The Science of Spider Webs

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Arachnophobia; the fear of spiders. Most people are afraid of these little guys for varying reasons; some are poisonous and some are just creepy looking. However, these 8-legged architects can build some astonishing structures using their silk.

Spider silk is a versatile material. For example, the single thread the spider uses to drop down, pull it and it stretches, but with no outside forces acting on it, it stiffens to its original state.

How does this work? You may ask, well, According to one source, during the elastic stage of the web, the proteins in spider silk are pressed into finite folded structures. So when the spider decides to drop, the structures unfurl, when the folds are gone, the proteins reconfigure into the tough structures referred to as beta-sheet nanocrystals.

Scientists performed a study to see how molecular properties impact the entire web. So, a group of researchers sought out a a basic web built by your every day casual spider. With the spider still on the web, the team hung tiny metal wires on the web to simulate an insect caught in the web. When they pulled the wires, the individual spokes of the web broke, but the other threads, acting as almost support structures, didn't break.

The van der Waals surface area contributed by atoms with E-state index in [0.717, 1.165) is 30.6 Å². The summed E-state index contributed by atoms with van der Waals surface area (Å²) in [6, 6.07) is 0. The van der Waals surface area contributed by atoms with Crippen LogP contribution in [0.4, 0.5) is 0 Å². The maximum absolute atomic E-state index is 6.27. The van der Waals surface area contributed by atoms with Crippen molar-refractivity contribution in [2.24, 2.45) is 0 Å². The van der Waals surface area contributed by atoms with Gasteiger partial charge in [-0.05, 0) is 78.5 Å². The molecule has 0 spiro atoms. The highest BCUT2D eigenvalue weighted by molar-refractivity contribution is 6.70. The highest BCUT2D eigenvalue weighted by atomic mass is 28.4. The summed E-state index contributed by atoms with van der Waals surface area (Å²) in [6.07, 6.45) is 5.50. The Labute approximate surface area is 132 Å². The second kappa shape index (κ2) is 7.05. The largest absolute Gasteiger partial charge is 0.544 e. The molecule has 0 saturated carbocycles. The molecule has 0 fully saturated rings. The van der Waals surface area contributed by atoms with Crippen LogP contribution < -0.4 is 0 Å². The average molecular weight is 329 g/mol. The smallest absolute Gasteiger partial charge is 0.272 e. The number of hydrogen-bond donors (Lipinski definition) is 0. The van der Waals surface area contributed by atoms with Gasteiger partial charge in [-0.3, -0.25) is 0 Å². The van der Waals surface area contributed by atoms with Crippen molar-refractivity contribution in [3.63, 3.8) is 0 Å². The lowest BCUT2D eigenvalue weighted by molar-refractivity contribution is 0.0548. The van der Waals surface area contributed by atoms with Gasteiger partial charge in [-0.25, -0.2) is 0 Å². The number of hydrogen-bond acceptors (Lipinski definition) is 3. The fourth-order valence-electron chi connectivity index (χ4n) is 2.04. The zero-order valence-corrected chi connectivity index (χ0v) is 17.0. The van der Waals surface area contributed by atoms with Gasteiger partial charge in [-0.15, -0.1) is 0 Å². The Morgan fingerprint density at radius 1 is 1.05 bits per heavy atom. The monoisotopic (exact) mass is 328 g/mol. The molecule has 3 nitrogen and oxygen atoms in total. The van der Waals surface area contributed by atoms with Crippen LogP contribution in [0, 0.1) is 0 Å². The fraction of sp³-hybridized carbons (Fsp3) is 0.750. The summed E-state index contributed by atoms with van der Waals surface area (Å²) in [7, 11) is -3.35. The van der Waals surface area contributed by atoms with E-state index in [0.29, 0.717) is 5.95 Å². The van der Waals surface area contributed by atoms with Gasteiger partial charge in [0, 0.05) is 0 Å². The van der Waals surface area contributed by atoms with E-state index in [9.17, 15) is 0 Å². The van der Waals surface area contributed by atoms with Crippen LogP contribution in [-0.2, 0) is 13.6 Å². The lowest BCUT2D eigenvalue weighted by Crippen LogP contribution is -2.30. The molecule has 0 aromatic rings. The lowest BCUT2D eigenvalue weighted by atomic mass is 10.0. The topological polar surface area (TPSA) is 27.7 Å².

The results of the experiment really show off the unique ecology of these arachnids. Spider silk is one of the most scientifically interesting natural materials. Other creatures that spin silk, such as silk worms, their silk is made to be more stretchy than anything. A spider's silk, however, can be elastic and incredibly strong at different times.

Needless to say spider webs are incredible structures and a useful hunting tool for the creatures. The architecture and pure aesthetic beauty of the web is just an added bonus. Spiders may be creepy to you, but they sure are smart arachnids.

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